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CIA Targeted Apple Devices For Years

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Wednesday, July 29th, 2015


According to a new report published by The Intercept, the CIA ran a sustained program of hacking into Apple’s devices (including iPhones and iPads) for almost a decade. The report is based on the latest set of documents leaked by Edward Snowden and it shows how the American intelligence agencies are working in the background to enhance their surveillance capabilities. Although the report did not provide any evidence regarding whether the CIA was actually able to compromise iPhone or iPad security, the news should be of concern for civil liberty groups and privacy conscious individuals.

The documents leaked by Snowden cover a time window between 2006 and 2013 so the report offers a deep insight into how the CIA targeted Apple over a period of time. As per the report, CIA started its campaign to crack open the security of Apple’s devices way back in 2006 (one year before iPhone was launched in the market) and continued it well after 2010 (the year iPad made its debut). The report also says that the details about the efforts to target Apple and Microsoft products were presented at the annual “Trusted Computing Base Jamboree” event which is held at Lockheed Martin’s Northern Virginia facility every year.

As per The Intercept, the CIA tried a number of ways to break into iPads, iPhones and even desktop computers and laptops created by Apple. For instance, a 2012 presentation titled “Strawhorse: Attacking the Mac OS and iOS Software Development” shows how the agency tried to create a compromised variety of Xcode, the software paltform used to create applications for iOS and OS X. A compromised version of Xcode would have allowed the intelligence agencies to read personal messages stored on iPhones and iPads, steal passwords and other sensitive data, create backdoors capable of transmitting data stealthy and even disable the most important security features available on Apple’s products. Another presentation captured discussions related to physical and electromagnetic extraction of Apple’s Group ID (GID), the encryption key used to secure the company’s mobile ecosystem while a separate presentation mentioned the possibility of installing keyloggers on Mac computers through a compromised version of OS X updater.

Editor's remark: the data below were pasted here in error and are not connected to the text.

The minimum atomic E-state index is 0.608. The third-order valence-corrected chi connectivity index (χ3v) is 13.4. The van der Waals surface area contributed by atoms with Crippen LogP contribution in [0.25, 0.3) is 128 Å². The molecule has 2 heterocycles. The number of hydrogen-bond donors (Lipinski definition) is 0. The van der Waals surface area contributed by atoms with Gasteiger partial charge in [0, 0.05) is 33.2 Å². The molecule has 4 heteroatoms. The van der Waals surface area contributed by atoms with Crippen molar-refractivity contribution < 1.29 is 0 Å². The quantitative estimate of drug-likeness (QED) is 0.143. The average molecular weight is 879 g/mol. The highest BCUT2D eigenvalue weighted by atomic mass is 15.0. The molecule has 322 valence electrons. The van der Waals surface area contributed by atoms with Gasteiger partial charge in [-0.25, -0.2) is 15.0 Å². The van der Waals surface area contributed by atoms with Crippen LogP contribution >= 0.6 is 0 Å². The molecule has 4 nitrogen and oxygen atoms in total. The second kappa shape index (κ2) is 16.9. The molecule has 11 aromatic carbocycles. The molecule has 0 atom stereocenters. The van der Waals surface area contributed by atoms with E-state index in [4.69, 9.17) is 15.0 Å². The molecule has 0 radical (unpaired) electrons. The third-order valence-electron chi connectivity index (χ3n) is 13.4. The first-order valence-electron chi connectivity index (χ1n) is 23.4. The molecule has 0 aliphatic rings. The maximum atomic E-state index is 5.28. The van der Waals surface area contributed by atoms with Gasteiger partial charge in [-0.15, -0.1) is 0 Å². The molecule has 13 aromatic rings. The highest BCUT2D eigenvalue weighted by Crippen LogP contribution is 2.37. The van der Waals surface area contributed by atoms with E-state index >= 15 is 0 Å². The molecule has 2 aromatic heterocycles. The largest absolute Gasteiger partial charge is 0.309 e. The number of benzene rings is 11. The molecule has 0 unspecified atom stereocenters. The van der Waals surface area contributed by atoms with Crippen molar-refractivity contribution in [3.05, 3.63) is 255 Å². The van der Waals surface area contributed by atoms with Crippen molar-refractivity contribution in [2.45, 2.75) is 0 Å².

In the wake of the latest disclosures, many security experts have criticized the tactics adopted by the US intelligence agencies to spy on innocent people. Matthew Green, who works in cryptography at the Johns Hopkins University Information Security Institute, said that installing backdoors and tearing apart products created by the American companies does not fit into the description of ‘targeting bad guys’. Steven Bellovin, former Chief Technologist at Federal Trade Commission and currently a Professor at Columbia University, said that he is not surprised by the actions taken by the intelligence agencies in order to get the information that they desire. He also added that the spy agencies were capable of adjusting their surveillance tactics as per the situation using methods working at that time.

The report also makes a mockery of the stand taken by the US Government in response to China’s demand of installing backdoors into US made tech products (read more about it here – https://vpncoupons.com/china-asks-foreign-tech-firms-to-reveal-source-code-of-their-products/). On one hand, the CIA thinks that it is perfectly alright to install backdoors into Apple’s and Microsoft’s products while on the other, the US government is protesting similar demands made by other governments.


July 29, 2015
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